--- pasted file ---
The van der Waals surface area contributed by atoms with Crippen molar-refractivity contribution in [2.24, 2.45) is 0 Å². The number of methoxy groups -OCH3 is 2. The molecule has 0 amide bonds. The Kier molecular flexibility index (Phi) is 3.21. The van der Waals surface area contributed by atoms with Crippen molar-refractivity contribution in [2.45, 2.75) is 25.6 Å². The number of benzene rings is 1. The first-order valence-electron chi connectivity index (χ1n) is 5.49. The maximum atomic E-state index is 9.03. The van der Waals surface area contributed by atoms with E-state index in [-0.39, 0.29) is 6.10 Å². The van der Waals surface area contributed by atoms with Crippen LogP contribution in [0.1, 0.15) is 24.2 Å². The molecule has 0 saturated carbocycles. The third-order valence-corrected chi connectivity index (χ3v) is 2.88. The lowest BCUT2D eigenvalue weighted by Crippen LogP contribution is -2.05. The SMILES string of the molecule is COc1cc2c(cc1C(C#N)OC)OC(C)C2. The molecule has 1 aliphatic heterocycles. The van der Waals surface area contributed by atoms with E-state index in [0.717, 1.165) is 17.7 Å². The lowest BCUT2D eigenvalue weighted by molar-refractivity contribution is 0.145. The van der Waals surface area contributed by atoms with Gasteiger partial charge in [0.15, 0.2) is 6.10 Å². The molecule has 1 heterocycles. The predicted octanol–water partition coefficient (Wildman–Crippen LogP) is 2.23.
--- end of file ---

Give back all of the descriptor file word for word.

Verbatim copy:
The van der Waals surface area contributed by atoms with Crippen molar-refractivity contribution in [2.24, 2.45) is 0 Å². The number of methoxy groups -OCH3 is 2. The molecule has 0 amide bonds. The Kier molecular flexibility index (Phi) is 3.21. The van der Waals surface area contributed by atoms with Crippen molar-refractivity contribution in [2.45, 2.75) is 25.6 Å². The number of benzene rings is 1. The first-order valence-electron chi connectivity index (χ1n) is 5.49. The maximum atomic E-state index is 9.03. The van der Waals surface area contributed by atoms with E-state index in [-0.39, 0.29) is 6.10 Å². The van der Waals surface area contributed by atoms with Crippen LogP contribution in [0.1, 0.15) is 24.2 Å². The molecule has 0 saturated carbocycles. The third-order valence-corrected chi connectivity index (χ3v) is 2.88. The lowest BCUT2D eigenvalue weighted by Crippen LogP contribution is -2.05. The SMILES string of the molecule is COc1cc2c(cc1C(C#N)OC)OC(C)C2. The molecule has 1 aliphatic heterocycles. The van der Waals surface area contributed by atoms with E-state index in [0.717, 1.165) is 17.7 Å². The lowest BCUT2D eigenvalue weighted by molar-refractivity contribution is 0.145. The van der Waals surface area contributed by atoms with Gasteiger partial charge in [0.15, 0.2) is 6.10 Å². The molecule has 1 heterocycles. The predicted octanol–water partition coefficient (Wildman–Crippen LogP) is 2.23.